We now give the floor to John to relate some personal background that guides our choice for the next exploration.
When I was a child I visited The Cloisters, a beautiful museum operated by the Met and devoted to medieval art. The Cloisters page provides a detailed description of the building itself and its relation to the Met's main building on Fifth Avenue. I'd like to explore some illuminated manuscripts, which have fascinated me since I saw my first one on a visit to Toronto with my parents in 1959 or '60.
Let's look closely at a page that contains such an illuminated manuscript (Figure 7-8). There are a number of noteworthy features. First of all, there are several options for viewing the highlights for this segment of the Met's collection.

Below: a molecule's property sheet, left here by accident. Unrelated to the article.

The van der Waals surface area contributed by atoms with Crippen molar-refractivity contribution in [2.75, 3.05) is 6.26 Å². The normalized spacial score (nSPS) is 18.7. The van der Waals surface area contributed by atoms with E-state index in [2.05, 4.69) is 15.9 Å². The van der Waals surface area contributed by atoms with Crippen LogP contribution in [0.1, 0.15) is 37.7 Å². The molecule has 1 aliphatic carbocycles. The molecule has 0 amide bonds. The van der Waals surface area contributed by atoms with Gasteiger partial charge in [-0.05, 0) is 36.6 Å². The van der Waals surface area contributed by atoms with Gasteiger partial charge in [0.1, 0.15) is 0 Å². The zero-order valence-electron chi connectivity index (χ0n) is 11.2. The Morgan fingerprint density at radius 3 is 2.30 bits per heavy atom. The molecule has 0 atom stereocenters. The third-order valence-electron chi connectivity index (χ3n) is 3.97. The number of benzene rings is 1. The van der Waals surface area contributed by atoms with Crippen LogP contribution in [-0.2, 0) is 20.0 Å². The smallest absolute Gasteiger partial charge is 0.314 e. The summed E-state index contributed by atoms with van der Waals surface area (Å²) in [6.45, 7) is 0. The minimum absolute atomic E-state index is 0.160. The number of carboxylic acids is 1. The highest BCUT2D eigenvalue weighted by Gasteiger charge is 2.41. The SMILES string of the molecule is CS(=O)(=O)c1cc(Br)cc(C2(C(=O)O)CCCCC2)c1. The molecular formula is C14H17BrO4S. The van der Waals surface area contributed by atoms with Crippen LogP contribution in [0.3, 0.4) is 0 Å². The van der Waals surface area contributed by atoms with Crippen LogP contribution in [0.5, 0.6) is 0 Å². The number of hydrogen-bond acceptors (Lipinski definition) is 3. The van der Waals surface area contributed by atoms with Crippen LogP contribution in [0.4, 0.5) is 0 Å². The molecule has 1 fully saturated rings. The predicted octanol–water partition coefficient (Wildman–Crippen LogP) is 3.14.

Figure 7-8. Screen shot of a page from the Metropolitan Museum of Art's Web site for The Cloisters, a branch museum dedicated to medieval art. Accessed July 22, 2001, at http://www.metmuseum.org/collections/view1.asp?dep=7&item=54%2E1%2E2. Used with permission.
The default view, which we'll examine in some detail, shows one image at a time, as in Figure 7-8.
Choosing to view 10 images at a time produces a page that uses what is by now the familiar two-column table with a reduced-size image in the left-hand column and the caption text (in a reduced font) on the right.
There is also an option labeled "View 10 Text Only," which displays only the title and accession number (the accession number indicates the date when the object was added to the collection) for each object; the object's title is a link to the single-image or default view.